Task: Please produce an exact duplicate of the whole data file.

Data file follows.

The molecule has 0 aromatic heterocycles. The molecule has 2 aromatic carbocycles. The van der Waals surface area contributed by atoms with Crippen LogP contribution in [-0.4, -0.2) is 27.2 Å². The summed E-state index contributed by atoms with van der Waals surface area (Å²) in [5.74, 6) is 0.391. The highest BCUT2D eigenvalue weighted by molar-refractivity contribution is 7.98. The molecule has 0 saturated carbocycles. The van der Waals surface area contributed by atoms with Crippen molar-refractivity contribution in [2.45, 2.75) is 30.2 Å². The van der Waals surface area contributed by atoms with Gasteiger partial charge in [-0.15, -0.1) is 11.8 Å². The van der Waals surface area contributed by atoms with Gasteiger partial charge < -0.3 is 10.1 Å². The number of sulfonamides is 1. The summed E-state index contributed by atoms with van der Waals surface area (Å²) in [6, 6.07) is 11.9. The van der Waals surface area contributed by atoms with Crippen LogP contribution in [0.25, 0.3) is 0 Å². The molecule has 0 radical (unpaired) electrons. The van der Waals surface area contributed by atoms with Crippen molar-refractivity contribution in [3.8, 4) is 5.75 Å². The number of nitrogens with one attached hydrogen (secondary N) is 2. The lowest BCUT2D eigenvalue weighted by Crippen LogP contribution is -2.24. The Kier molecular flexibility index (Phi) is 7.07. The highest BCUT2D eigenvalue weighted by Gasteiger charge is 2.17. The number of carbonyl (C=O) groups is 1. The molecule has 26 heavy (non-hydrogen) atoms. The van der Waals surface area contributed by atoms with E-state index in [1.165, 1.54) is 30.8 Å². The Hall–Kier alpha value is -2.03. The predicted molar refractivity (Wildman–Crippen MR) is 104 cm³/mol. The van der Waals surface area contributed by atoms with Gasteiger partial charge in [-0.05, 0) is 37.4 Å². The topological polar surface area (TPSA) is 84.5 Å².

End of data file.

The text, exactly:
The molecule has 0 aromatic heterocycles. The molecule has 2 aromatic carbocycles. The van der Waals surface area contributed by atoms with Crippen LogP contribution in [-0.4, -0.2) is 27.2 Å². The summed E-state index contributed by atoms with van der Waals surface area (Å²) in [5.74, 6) is 0.391. The highest BCUT2D eigenvalue weighted by molar-refractivity contribution is 7.98. The molecule has 0 saturated carbocycles. The van der Waals surface area contributed by atoms with Crippen molar-refractivity contribution in [2.45, 2.75) is 30.2 Å². The van der Waals surface area contributed by atoms with Gasteiger partial charge in [-0.15, -0.1) is 11.8 Å². The van der Waals surface area contributed by atoms with Gasteiger partial charge < -0.3 is 10.1 Å². The number of sulfonamides is 1. The summed E-state index contributed by atoms with van der Waals surface area (Å²) in [6, 6.07) is 11.9. The van der Waals surface area contributed by atoms with Crippen LogP contribution in [0.25, 0.3) is 0 Å². The molecule has 0 radical (unpaired) electrons. The van der Waals surface area contributed by atoms with Crippen molar-refractivity contribution in [3.8, 4) is 5.75 Å². The number of nitrogens with one attached hydrogen (secondary N) is 2. The lowest BCUT2D eigenvalue weighted by Crippen LogP contribution is -2.24. The Kier molecular flexibility index (Phi) is 7.07. The highest BCUT2D eigenvalue weighted by Gasteiger charge is 2.17. The number of carbonyl (C=O) groups is 1. The molecule has 26 heavy (non-hydrogen) atoms. The van der Waals surface area contributed by atoms with E-state index in [1.165, 1.54) is 30.8 Å². The Hall–Kier alpha value is -2.03. The predicted molar refractivity (Wildman–Crippen MR) is 104 cm³/mol. The van der Waals surface area contributed by atoms with Gasteiger partial charge in [-0.05, 0) is 37.4 Å². The topological polar surface area (TPSA) is 84.5 Å².